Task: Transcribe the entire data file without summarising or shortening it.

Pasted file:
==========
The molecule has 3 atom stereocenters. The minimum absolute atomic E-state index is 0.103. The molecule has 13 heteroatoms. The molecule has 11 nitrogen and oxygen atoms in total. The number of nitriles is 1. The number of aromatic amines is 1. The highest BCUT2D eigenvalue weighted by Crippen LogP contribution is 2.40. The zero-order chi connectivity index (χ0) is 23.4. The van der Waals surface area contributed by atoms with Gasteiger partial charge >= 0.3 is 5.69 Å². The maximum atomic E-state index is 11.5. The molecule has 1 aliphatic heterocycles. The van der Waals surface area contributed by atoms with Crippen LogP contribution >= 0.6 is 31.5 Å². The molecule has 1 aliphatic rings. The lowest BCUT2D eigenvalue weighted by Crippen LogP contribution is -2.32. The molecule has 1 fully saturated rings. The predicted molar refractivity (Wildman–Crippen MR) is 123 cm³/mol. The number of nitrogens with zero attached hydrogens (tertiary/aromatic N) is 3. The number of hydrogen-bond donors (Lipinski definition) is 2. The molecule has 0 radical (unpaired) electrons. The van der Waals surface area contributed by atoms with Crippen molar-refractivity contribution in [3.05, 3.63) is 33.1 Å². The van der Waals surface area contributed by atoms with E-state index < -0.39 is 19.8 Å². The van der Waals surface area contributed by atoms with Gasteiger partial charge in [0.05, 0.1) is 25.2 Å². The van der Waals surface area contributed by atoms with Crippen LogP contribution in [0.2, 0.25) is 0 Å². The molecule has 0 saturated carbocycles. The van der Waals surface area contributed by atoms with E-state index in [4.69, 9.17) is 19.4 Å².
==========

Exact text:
The molecule has 3 atom stereocenters. The minimum absolute atomic E-state index is 0.103. The molecule has 13 heteroatoms. The molecule has 11 nitrogen and oxygen atoms in total. The number of nitriles is 1. The number of aromatic amines is 1. The highest BCUT2D eigenvalue weighted by Crippen LogP contribution is 2.40. The zero-order chi connectivity index (χ0) is 23.4. The van der Waals surface area contributed by atoms with Gasteiger partial charge >= 0.3 is 5.69 Å². The maximum atomic E-state index is 11.5. The molecule has 1 aliphatic heterocycles. The van der Waals surface area contributed by atoms with Crippen LogP contribution >= 0.6 is 31.5 Å². The molecule has 1 aliphatic rings. The lowest BCUT2D eigenvalue weighted by Crippen LogP contribution is -2.32. The molecule has 1 fully saturated rings. The predicted molar refractivity (Wildman–Crippen MR) is 123 cm³/mol. The number of nitrogens with zero attached hydrogens (tertiary/aromatic N) is 3. The number of hydrogen-bond donors (Lipinski definition) is 2. The molecule has 0 radical (unpaired) electrons. The van der Waals surface area contributed by atoms with Crippen molar-refractivity contribution in [3.05, 3.63) is 33.1 Å². The van der Waals surface area contributed by atoms with E-state index < -0.39 is 19.8 Å². The van der Waals surface area contributed by atoms with Gasteiger partial charge in [0.05, 0.1) is 25.2 Å². The van der Waals surface area contributed by atoms with Crippen LogP contribution in [0.2, 0.25) is 0 Å². The molecule has 0 saturated carbocycles. The van der Waals surface area contributed by atoms with E-state index in [4.69, 9.17) is 19.4 Å².